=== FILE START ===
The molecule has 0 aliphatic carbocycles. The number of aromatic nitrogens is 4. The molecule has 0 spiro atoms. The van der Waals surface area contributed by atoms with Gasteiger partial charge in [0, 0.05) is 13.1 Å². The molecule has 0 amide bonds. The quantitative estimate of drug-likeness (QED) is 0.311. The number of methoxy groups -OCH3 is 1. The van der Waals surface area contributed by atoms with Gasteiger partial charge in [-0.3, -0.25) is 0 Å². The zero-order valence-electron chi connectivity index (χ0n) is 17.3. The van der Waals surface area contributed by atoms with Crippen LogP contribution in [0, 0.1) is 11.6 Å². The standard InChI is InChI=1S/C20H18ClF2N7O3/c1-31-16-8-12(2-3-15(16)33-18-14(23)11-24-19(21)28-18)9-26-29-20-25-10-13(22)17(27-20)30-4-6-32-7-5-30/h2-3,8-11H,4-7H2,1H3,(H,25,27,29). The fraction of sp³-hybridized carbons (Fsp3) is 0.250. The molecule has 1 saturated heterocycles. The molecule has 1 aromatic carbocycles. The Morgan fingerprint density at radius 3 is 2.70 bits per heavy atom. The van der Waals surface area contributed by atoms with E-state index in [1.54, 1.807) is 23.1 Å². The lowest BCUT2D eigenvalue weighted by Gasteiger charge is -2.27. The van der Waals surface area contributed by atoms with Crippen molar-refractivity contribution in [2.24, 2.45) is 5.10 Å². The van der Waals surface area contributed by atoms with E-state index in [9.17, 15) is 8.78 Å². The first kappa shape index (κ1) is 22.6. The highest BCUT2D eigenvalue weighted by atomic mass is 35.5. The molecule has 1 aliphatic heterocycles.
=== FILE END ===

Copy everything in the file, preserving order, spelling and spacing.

The molecule has 0 aliphatic carbocycles. The number of aromatic nitrogens is 4. The molecule has 0 spiro atoms. The van der Waals surface area contributed by atoms with Gasteiger partial charge in [0, 0.05) is 13.1 Å². The molecule has 0 amide bonds. The quantitative estimate of drug-likeness (QED) is 0.311. The number of methoxy groups -OCH3 is 1. The van der Waals surface area contributed by atoms with Gasteiger partial charge in [-0.3, -0.25) is 0 Å². The zero-order valence-electron chi connectivity index (χ0n) is 17.3. The van der Waals surface area contributed by atoms with Crippen LogP contribution in [0, 0.1) is 11.6 Å². The standard InChI is InChI=1S/C20H18ClF2N7O3/c1-31-16-8-12(2-3-15(16)33-18-14(23)11-24-19(21)28-18)9-26-29-20-25-10-13(22)17(27-20)30-4-6-32-7-5-30/h2-3,8-11H,4-7H2,1H3,(H,25,27,29). The fraction of sp³-hybridized carbons (Fsp3) is 0.250. The molecule has 1 saturated heterocycles. The molecule has 1 aromatic carbocycles. The Morgan fingerprint density at radius 3 is 2.70 bits per heavy atom. The van der Waals surface area contributed by atoms with E-state index in [1.54, 1.807) is 23.1 Å². The lowest BCUT2D eigenvalue weighted by Gasteiger charge is -2.27. The van der Waals surface area contributed by atoms with Crippen molar-refractivity contribution in [2.24, 2.45) is 5.10 Å². The van der Waals surface area contributed by atoms with E-state index in [9.17, 15) is 8.78 Å². The first kappa shape index (κ1) is 22.6. The highest BCUT2D eigenvalue weighted by atomic mass is 35.5. The molecule has 1 aliphatic heterocycles.